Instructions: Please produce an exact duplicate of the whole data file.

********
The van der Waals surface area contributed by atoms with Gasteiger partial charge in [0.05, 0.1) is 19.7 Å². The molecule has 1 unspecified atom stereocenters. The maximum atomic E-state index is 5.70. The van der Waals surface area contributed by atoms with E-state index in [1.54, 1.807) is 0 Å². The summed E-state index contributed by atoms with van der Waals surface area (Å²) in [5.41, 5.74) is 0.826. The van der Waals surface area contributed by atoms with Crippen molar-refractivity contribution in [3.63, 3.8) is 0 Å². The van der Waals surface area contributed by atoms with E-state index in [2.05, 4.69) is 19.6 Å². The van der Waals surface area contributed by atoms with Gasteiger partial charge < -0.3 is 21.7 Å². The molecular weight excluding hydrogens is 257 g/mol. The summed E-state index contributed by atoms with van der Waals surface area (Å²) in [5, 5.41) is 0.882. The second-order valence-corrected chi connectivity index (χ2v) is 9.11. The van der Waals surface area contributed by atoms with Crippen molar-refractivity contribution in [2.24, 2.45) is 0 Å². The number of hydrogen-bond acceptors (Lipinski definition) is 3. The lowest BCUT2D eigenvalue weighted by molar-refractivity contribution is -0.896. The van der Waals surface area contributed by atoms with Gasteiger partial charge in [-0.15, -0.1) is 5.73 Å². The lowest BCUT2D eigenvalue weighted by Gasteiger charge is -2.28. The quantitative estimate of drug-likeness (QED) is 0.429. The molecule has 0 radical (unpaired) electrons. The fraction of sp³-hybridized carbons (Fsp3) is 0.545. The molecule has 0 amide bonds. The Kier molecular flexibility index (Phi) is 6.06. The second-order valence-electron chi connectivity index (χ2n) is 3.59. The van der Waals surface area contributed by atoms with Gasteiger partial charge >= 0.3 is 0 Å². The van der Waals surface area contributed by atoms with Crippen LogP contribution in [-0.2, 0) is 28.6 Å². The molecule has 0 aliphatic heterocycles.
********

The van der Waals surface area contributed by atoms with Gasteiger partial charge in [0.05, 0.1) is 19.7 Å². The molecule has 1 unspecified atom stereocenters. The maximum atomic E-state index is 5.70. The van der Waals surface area contributed by atoms with E-state index in [1.54, 1.807) is 0 Å². The summed E-state index contributed by atoms with van der Waals surface area (Å²) in [5.41, 5.74) is 0.826. The van der Waals surface area contributed by atoms with Crippen molar-refractivity contribution in [3.63, 3.8) is 0 Å². The van der Waals surface area contributed by atoms with E-state index in [2.05, 4.69) is 19.6 Å². The van der Waals surface area contributed by atoms with Gasteiger partial charge < -0.3 is 21.7 Å². The molecular weight excluding hydrogens is 257 g/mol. The summed E-state index contributed by atoms with van der Waals surface area (Å²) in [5, 5.41) is 0.882. The second-order valence-corrected chi connectivity index (χ2v) is 9.11. The van der Waals surface area contributed by atoms with Crippen molar-refractivity contribution in [2.24, 2.45) is 0 Å². The number of hydrogen-bond acceptors (Lipinski definition) is 3. The lowest BCUT2D eigenvalue weighted by molar-refractivity contribution is -0.896. The van der Waals surface area contributed by atoms with Gasteiger partial charge in [-0.15, -0.1) is 5.73 Å². The lowest BCUT2D eigenvalue weighted by Gasteiger charge is -2.28. The quantitative estimate of drug-likeness (QED) is 0.429. The molecule has 0 radical (unpaired) electrons. The fraction of sp³-hybridized carbons (Fsp3) is 0.545. The molecule has 0 amide bonds. The Kier molecular flexibility index (Phi) is 6.06. The second-order valence-electron chi connectivity index (χ2n) is 3.59. The van der Waals surface area contributed by atoms with Gasteiger partial charge >= 0.3 is 0 Å². The van der Waals surface area contributed by atoms with Crippen LogP contribution in [-0.2, 0) is 28.6 Å². The molecule has 0 aliphatic heterocycles.